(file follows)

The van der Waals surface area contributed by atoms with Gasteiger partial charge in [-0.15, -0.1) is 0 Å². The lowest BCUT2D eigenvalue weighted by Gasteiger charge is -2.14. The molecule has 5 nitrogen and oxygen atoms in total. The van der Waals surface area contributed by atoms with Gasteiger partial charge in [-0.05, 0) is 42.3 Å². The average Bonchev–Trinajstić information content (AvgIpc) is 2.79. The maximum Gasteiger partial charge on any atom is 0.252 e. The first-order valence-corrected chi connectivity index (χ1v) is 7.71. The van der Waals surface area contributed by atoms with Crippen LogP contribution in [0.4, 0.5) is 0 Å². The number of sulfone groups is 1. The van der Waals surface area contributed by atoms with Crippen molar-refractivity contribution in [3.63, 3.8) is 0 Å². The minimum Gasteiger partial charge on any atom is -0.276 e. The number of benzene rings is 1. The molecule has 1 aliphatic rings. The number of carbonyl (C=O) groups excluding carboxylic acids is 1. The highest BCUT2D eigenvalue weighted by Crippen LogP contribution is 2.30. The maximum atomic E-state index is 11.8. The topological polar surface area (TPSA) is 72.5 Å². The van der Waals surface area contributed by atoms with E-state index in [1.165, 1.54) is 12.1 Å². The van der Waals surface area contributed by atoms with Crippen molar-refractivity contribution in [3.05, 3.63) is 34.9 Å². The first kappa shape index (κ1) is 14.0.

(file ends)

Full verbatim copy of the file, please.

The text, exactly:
The van der Waals surface area contributed by atoms with Gasteiger partial charge in [-0.15, -0.1) is 0 Å². The lowest BCUT2D eigenvalue weighted by Gasteiger charge is -2.14. The molecule has 5 nitrogen and oxygen atoms in total. The van der Waals surface area contributed by atoms with Gasteiger partial charge in [-0.05, 0) is 42.3 Å². The average Bonchev–Trinajstić information content (AvgIpc) is 2.79. The maximum Gasteiger partial charge on any atom is 0.252 e. The first-order valence-corrected chi connectivity index (χ1v) is 7.71. The van der Waals surface area contributed by atoms with Crippen LogP contribution in [0.4, 0.5) is 0 Å². The number of sulfone groups is 1. The van der Waals surface area contributed by atoms with Crippen molar-refractivity contribution in [3.63, 3.8) is 0 Å². The minimum Gasteiger partial charge on any atom is -0.276 e. The number of benzene rings is 1. The molecule has 1 aliphatic rings. The number of carbonyl (C=O) groups excluding carboxylic acids is 1. The highest BCUT2D eigenvalue weighted by Crippen LogP contribution is 2.30. The maximum atomic E-state index is 11.8. The topological polar surface area (TPSA) is 72.5 Å². The van der Waals surface area contributed by atoms with E-state index in [1.165, 1.54) is 12.1 Å². The van der Waals surface area contributed by atoms with Crippen molar-refractivity contribution in [3.05, 3.63) is 34.9 Å². The first kappa shape index (κ1) is 14.0.